The hot water was not working, so I made a few trips to the lake with large buckets. I decided to leave all the day’s dishes in the sink until evening and wash them up in one go. I needed a shower, though there was nobody around to smell me. I filled the large iron pot on the wood stove. The luxury of warm water using the bucket and rinse method I had last experienced in India was sweet. Two great blue herons flew stately past while I was fetching water. They are always a good omen for me. Very few boats on the lake this morning – indicating the weekend is over. But not for me. While the bathing water was heating up, I cleaned the deck and took the compost out and completed the few cottage chores that were essential. I thought a clean fresh Ian may be a good presentation to the manuscript. Two blue jays in the tall cedar in front of the cottage squawked in agreement.

After the delicious bath that took me back to fond memories of India, a clean, non-smelly me worked on the final chapter. I noticed with surprise that it was now noon. I decided to complete this review before making a simple lunch of cheese and homemade bread. The edit and re-write of The Circle Closes took longer than anticipated. As I got up from typing, another great blue heron flew lazily past. Time to relax, for a little while anyway, before the re-write of a section in the Remembering chapter.  This key chapter provides the transition from 18th century Arizona to present day Canada. How can I best sculpt the transition between time frames and the shamanic training that made it possible? Three years later – I had the inspiration to begin the chapter with a description of one of my shamanic journeys. This was the ideal transition vehicle across four centuries. It offered an elegant bridge between time frames.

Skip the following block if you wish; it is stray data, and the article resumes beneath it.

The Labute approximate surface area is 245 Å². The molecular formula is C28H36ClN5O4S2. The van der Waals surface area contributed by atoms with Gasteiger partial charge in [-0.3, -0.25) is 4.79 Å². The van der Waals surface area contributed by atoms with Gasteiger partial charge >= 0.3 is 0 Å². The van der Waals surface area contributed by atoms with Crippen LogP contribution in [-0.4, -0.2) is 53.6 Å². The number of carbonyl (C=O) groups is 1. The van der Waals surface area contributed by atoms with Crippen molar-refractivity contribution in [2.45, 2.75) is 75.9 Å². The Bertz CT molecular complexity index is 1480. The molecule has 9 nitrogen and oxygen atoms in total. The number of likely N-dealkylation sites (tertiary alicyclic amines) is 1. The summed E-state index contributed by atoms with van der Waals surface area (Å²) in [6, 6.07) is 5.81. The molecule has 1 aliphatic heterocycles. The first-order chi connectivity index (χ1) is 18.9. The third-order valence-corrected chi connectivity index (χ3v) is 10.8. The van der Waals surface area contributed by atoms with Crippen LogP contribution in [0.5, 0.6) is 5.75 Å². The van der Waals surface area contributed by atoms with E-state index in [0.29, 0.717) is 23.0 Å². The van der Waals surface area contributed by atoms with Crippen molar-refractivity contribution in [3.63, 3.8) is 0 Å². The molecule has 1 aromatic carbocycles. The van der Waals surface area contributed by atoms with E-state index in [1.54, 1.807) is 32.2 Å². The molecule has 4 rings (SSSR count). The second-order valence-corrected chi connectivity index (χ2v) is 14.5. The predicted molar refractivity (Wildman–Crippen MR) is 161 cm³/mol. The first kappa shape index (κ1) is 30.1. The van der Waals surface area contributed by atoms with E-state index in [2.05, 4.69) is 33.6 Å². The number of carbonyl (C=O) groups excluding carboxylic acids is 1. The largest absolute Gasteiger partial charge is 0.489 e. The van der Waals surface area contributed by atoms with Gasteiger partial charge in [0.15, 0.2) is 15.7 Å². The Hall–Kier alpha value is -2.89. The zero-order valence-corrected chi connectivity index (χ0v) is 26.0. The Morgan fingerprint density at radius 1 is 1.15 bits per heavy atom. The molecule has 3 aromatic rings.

I had my simple lunch and coffee on the wooden chairs placed on the outside deck. The weather beaten planks tell the story of who has walked here – human, animal and insect life forms. I enjoyed my lunch of cheese, bread with grapes and cherries, even finding a chocolate bar that was sheer heaven. Carolyn had left me with such  delicious supplies and surprises. She knew I was basically a twelve year old at heart! Since she left for Ottawa I realized that I had not moved from the environs of the cottage or the screened in deck where I am writing. The solitude is exquisite. Perhaps magnified by my occupying a zone of concentration to complete a preliminary draft. This is more and more a descriptor of my everyday life. It is not so much the place I occupy but the internal place that occupies me.